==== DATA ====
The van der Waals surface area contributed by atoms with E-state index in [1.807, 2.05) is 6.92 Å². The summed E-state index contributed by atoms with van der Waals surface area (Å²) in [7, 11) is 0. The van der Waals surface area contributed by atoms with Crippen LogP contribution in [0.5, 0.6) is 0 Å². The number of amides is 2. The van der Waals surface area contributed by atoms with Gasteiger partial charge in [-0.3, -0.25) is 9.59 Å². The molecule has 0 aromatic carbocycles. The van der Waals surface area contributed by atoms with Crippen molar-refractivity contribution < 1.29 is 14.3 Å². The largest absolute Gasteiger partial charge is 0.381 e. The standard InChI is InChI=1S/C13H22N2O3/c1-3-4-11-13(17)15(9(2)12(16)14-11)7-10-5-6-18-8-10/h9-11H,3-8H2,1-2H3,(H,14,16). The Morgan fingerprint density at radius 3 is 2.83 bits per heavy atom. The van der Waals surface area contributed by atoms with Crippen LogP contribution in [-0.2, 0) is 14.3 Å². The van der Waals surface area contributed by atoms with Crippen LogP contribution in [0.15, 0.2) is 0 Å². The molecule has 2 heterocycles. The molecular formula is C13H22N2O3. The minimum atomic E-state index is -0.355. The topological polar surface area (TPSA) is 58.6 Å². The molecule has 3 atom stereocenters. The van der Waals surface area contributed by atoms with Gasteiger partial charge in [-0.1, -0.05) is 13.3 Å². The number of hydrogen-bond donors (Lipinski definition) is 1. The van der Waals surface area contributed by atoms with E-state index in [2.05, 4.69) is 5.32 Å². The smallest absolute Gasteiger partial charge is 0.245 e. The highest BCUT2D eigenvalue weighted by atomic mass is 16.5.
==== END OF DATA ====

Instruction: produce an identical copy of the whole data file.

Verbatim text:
The van der Waals surface area contributed by atoms with E-state index in [1.807, 2.05) is 6.92 Å². The summed E-state index contributed by atoms with van der Waals surface area (Å²) in [7, 11) is 0. The van der Waals surface area contributed by atoms with Crippen LogP contribution in [0.5, 0.6) is 0 Å². The number of amides is 2. The van der Waals surface area contributed by atoms with Gasteiger partial charge in [-0.3, -0.25) is 9.59 Å². The molecule has 0 aromatic carbocycles. The van der Waals surface area contributed by atoms with Crippen molar-refractivity contribution < 1.29 is 14.3 Å². The largest absolute Gasteiger partial charge is 0.381 e. The standard InChI is InChI=1S/C13H22N2O3/c1-3-4-11-13(17)15(9(2)12(16)14-11)7-10-5-6-18-8-10/h9-11H,3-8H2,1-2H3,(H,14,16). The Morgan fingerprint density at radius 3 is 2.83 bits per heavy atom. The van der Waals surface area contributed by atoms with Crippen LogP contribution in [-0.2, 0) is 14.3 Å². The van der Waals surface area contributed by atoms with Crippen LogP contribution in [0.15, 0.2) is 0 Å². The molecule has 2 heterocycles. The molecular formula is C13H22N2O3. The minimum atomic E-state index is -0.355. The topological polar surface area (TPSA) is 58.6 Å². The molecule has 3 atom stereocenters. The van der Waals surface area contributed by atoms with Gasteiger partial charge in [-0.1, -0.05) is 13.3 Å². The number of hydrogen-bond donors (Lipinski definition) is 1. The van der Waals surface area contributed by atoms with E-state index in [2.05, 4.69) is 5.32 Å². The smallest absolute Gasteiger partial charge is 0.245 e. The highest BCUT2D eigenvalue weighted by atomic mass is 16.5.